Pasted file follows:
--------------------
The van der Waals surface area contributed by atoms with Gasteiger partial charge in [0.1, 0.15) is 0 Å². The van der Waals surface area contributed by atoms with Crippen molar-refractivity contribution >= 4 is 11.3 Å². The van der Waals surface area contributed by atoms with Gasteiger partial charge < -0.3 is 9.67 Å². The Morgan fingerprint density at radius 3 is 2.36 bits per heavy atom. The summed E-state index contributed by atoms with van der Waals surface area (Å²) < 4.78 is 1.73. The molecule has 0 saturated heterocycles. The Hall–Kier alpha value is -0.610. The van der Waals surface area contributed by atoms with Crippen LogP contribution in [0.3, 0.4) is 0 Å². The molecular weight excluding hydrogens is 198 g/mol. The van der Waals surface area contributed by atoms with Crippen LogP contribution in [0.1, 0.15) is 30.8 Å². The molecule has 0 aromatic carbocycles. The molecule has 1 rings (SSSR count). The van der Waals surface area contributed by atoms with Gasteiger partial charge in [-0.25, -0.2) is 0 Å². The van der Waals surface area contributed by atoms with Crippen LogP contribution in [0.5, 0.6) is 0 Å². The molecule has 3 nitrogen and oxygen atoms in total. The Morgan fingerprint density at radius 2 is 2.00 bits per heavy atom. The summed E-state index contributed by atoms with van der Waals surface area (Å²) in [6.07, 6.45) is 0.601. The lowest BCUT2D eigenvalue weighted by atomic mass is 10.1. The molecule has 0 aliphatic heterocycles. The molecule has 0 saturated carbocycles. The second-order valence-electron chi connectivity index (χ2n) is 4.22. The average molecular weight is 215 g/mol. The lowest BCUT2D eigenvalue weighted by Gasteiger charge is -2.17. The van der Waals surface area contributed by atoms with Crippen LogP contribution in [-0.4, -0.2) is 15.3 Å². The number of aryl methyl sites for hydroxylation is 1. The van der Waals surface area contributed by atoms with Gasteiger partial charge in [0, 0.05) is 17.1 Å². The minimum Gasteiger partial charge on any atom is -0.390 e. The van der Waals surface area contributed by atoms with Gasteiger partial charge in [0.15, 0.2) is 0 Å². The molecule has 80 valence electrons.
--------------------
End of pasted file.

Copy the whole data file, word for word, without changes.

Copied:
The van der Waals surface area contributed by atoms with Gasteiger partial charge in [0.1, 0.15) is 0 Å². The van der Waals surface area contributed by atoms with Crippen molar-refractivity contribution >= 4 is 11.3 Å². The van der Waals surface area contributed by atoms with Gasteiger partial charge < -0.3 is 9.67 Å². The Morgan fingerprint density at radius 3 is 2.36 bits per heavy atom. The summed E-state index contributed by atoms with van der Waals surface area (Å²) < 4.78 is 1.73. The molecule has 0 saturated heterocycles. The Hall–Kier alpha value is -0.610. The van der Waals surface area contributed by atoms with Crippen LogP contribution in [0.3, 0.4) is 0 Å². The molecular weight excluding hydrogens is 198 g/mol. The van der Waals surface area contributed by atoms with Crippen LogP contribution in [0.1, 0.15) is 30.8 Å². The molecule has 0 aromatic carbocycles. The molecule has 1 rings (SSSR count). The van der Waals surface area contributed by atoms with Gasteiger partial charge in [-0.25, -0.2) is 0 Å². The van der Waals surface area contributed by atoms with Crippen LogP contribution in [0.5, 0.6) is 0 Å². The molecule has 3 nitrogen and oxygen atoms in total. The Morgan fingerprint density at radius 2 is 2.00 bits per heavy atom. The summed E-state index contributed by atoms with van der Waals surface area (Å²) in [6.07, 6.45) is 0.601. The lowest BCUT2D eigenvalue weighted by atomic mass is 10.1. The molecule has 0 aliphatic heterocycles. The molecule has 0 saturated carbocycles. The second-order valence-electron chi connectivity index (χ2n) is 4.22. The average molecular weight is 215 g/mol. The lowest BCUT2D eigenvalue weighted by Gasteiger charge is -2.17. The van der Waals surface area contributed by atoms with Crippen LogP contribution in [-0.4, -0.2) is 15.3 Å². The number of aryl methyl sites for hydroxylation is 1. The van der Waals surface area contributed by atoms with Gasteiger partial charge in [0, 0.05) is 17.1 Å². The minimum Gasteiger partial charge on any atom is -0.390 e. The van der Waals surface area contributed by atoms with Gasteiger partial charge in [0.15, 0.2) is 0 Å². The molecule has 80 valence electrons.